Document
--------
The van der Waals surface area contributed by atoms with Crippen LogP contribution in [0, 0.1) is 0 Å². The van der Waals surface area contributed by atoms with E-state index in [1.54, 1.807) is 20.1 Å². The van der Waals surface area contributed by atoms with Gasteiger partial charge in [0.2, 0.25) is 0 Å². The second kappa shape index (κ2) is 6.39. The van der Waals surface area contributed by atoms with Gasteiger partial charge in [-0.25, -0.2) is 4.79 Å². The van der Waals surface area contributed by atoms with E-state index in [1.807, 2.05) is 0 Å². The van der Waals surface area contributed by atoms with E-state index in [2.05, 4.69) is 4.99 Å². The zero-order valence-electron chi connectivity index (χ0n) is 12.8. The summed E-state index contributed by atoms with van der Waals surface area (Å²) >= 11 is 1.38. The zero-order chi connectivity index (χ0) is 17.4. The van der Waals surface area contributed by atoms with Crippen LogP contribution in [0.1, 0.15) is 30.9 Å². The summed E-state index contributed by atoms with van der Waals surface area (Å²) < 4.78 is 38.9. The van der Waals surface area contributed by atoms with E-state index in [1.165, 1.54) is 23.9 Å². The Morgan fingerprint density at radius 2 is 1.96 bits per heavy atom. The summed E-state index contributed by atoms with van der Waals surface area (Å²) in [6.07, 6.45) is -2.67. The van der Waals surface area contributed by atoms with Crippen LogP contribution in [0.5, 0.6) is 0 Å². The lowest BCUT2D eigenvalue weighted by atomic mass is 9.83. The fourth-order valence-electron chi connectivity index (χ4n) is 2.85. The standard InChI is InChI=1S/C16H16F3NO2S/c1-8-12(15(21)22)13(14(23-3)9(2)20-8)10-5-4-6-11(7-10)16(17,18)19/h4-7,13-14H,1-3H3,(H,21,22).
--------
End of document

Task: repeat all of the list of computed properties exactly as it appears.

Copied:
The van der Waals surface area contributed by atoms with Crippen LogP contribution in [0, 0.1) is 0 Å². The van der Waals surface area contributed by atoms with E-state index in [1.54, 1.807) is 20.1 Å². The van der Waals surface area contributed by atoms with Gasteiger partial charge in [0.2, 0.25) is 0 Å². The second kappa shape index (κ2) is 6.39. The van der Waals surface area contributed by atoms with Gasteiger partial charge in [-0.25, -0.2) is 4.79 Å². The van der Waals surface area contributed by atoms with E-state index in [1.807, 2.05) is 0 Å². The van der Waals surface area contributed by atoms with E-state index in [2.05, 4.69) is 4.99 Å². The zero-order valence-electron chi connectivity index (χ0n) is 12.8. The summed E-state index contributed by atoms with van der Waals surface area (Å²) >= 11 is 1.38. The zero-order chi connectivity index (χ0) is 17.4. The van der Waals surface area contributed by atoms with Crippen LogP contribution in [0.1, 0.15) is 30.9 Å². The summed E-state index contributed by atoms with van der Waals surface area (Å²) < 4.78 is 38.9. The van der Waals surface area contributed by atoms with E-state index in [1.165, 1.54) is 23.9 Å². The Morgan fingerprint density at radius 2 is 1.96 bits per heavy atom. The summed E-state index contributed by atoms with van der Waals surface area (Å²) in [6.07, 6.45) is -2.67. The van der Waals surface area contributed by atoms with Crippen LogP contribution in [0.5, 0.6) is 0 Å². The lowest BCUT2D eigenvalue weighted by atomic mass is 9.83. The fourth-order valence-electron chi connectivity index (χ4n) is 2.85. The standard InChI is InChI=1S/C16H16F3NO2S/c1-8-12(15(21)22)13(14(23-3)9(2)20-8)10-5-4-6-11(7-10)16(17,18)19/h4-7,13-14H,1-3H3,(H,21,22).